College chaplains offer advice

PHILADELPHIA – Staying involved in church activities and with campus Newman centers is key to students keeping the faith while in college, according to college chaplains.
“First and foremost, as in all things Catholic, go to Mass,” said Father John Nordeman, chaplain of the Newman Center at Pennsylvania’s West Chester University. “It is a staple. It is something that we can always count on as being the same, and it is where we go to meet our Lord.”
He also stressed the importance of prayer, saying that “even five minutes can change your day.”
Father Edward Windhaus, chaplain of the Tri-College Newman Cluster of Bryn Mawr, Haverford and Swarthmore colleges in Philadelphia, encourages students to expand their prayer lives through the Liturgy of the Hours and contemplative prayer.
Prayer without words – just putting oneself in the presence of God – can do wonders, he said, suggesting that students “find a quite space – a niche in a library, an empty chair in a study room” or even to pray while walking to campus.
In an interview with The Catholic Standard & Times, Philadelphia’s archdiocesan newspaper, he said college students are transitioning to adulthood and “have to find, as all adults do, their time and place to put God into their daily routine.”
Another way to keep Catholic on campus is to seek out other like-minded Catholics. “When they’re at Mass, they’ll see other students there,” Father Nordeman said.
He also advised checking out the campus Newman Center.
To help students find and keep their faith-based footing early on, orientation at Neumann College in Aston gets to the heart of the college’s roots by teaching the charisms of St. Francis and St. Clare, said Franciscan Sister Marguerite O’Beirne, the college’s vice president for mission and ministry.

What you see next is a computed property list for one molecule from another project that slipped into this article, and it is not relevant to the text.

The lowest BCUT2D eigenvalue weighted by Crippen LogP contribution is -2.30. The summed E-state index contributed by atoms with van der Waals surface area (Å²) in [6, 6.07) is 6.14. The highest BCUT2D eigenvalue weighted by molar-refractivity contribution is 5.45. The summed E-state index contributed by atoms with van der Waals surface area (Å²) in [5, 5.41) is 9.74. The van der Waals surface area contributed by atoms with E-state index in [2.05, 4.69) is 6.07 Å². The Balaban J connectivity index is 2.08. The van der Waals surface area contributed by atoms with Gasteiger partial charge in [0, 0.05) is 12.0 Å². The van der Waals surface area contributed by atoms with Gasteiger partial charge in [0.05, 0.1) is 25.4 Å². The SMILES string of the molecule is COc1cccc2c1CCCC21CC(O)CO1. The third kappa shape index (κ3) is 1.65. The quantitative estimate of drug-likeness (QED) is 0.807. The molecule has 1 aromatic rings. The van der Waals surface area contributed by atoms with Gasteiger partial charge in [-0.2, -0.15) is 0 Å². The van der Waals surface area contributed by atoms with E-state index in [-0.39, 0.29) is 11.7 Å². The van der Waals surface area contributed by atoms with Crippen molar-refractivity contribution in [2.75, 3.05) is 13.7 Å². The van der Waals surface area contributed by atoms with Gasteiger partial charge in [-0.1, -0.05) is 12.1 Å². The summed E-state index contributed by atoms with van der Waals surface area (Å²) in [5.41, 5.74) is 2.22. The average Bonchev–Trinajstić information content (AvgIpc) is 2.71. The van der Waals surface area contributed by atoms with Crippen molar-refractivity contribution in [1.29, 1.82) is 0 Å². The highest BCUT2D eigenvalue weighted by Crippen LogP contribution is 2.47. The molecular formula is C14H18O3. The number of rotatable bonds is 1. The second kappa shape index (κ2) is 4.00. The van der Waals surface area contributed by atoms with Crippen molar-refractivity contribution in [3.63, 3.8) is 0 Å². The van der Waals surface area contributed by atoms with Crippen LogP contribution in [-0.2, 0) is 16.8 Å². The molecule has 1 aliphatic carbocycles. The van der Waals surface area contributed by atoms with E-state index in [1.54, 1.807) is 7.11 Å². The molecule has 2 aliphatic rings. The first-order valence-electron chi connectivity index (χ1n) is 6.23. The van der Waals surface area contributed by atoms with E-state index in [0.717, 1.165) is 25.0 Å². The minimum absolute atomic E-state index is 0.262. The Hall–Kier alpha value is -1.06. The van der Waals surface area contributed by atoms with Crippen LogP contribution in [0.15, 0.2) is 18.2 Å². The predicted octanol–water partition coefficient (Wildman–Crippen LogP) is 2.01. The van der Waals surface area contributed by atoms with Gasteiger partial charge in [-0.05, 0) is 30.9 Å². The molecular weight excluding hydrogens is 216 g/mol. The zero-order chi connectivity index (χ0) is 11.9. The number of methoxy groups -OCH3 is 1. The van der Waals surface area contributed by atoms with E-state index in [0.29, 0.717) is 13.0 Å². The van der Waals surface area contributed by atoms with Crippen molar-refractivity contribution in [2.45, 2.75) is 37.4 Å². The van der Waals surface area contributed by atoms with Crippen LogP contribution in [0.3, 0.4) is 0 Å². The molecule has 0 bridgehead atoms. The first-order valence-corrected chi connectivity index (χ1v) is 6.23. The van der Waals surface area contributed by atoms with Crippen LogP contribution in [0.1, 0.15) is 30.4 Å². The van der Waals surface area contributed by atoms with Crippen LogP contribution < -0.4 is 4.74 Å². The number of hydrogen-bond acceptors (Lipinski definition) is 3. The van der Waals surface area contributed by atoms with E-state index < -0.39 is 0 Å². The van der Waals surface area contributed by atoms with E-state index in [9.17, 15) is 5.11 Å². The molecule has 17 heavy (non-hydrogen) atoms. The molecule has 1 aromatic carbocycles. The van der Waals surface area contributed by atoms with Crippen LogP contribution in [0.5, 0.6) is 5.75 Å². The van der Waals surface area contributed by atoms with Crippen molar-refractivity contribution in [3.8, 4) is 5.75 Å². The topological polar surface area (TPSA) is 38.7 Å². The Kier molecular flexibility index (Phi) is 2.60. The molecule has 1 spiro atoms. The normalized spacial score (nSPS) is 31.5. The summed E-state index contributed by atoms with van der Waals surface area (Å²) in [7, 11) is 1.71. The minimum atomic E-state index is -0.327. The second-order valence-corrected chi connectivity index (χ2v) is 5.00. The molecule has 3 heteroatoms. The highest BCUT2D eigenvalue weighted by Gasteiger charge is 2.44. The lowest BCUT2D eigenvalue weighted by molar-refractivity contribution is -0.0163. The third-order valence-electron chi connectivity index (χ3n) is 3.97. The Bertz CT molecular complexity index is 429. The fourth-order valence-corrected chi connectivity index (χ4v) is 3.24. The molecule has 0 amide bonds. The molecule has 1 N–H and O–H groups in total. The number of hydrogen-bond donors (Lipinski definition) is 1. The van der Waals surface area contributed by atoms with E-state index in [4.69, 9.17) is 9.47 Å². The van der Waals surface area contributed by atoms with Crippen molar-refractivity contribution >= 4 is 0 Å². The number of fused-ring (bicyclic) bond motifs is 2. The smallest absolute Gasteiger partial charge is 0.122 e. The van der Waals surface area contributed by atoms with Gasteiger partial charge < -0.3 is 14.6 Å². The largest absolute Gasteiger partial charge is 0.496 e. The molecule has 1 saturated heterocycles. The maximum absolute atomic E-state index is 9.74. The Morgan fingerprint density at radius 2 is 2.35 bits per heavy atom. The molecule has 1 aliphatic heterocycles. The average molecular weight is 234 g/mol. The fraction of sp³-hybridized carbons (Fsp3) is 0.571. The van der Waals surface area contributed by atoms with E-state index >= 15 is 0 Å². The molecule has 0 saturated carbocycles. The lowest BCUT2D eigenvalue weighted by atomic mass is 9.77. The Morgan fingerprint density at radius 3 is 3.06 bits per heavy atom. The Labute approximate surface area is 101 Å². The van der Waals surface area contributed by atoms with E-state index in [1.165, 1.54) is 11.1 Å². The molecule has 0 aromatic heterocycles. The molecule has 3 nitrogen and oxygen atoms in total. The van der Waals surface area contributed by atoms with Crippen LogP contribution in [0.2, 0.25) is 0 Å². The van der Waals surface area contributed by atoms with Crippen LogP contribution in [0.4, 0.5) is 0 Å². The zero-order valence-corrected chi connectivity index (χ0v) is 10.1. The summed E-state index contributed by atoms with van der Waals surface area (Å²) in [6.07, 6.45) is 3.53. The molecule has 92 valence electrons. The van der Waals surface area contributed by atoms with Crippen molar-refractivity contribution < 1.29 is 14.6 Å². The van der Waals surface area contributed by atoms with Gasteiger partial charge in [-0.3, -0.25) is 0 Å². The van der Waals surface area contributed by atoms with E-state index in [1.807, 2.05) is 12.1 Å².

Students are encouraged to immerse themselves in their Catholic faith in a variety of ways, including stepping up to serve as a lector, extraordinary minister of holy Communion or as a retreat leader.
Serving the less fortunate outside their campus boundaries is also encouraged through many campus-sponsored service projects for those in need.
The Catholic faith can be a great comfort to those who are apprehensive or angst-ridden about being out on their own for the first time.
“There’s not going to be anyone there reminding them to go to Mass,” Father Nordeman said about new college students. “It’s a watershed moment.”
He also has advice for students who may be tempted to skip Mass once they are away from home for the first time, adding that he often hears the complaint that Mass is “the same thing, over and over again.”
“I think they’re going to find that they’re going to be happy that Mass is the same. They’re going to realize that it is something that has been consistent in their life,” the priest said.

Catholic Review

The Catholic Review is the official publication of the Archdiocese of Baltimore.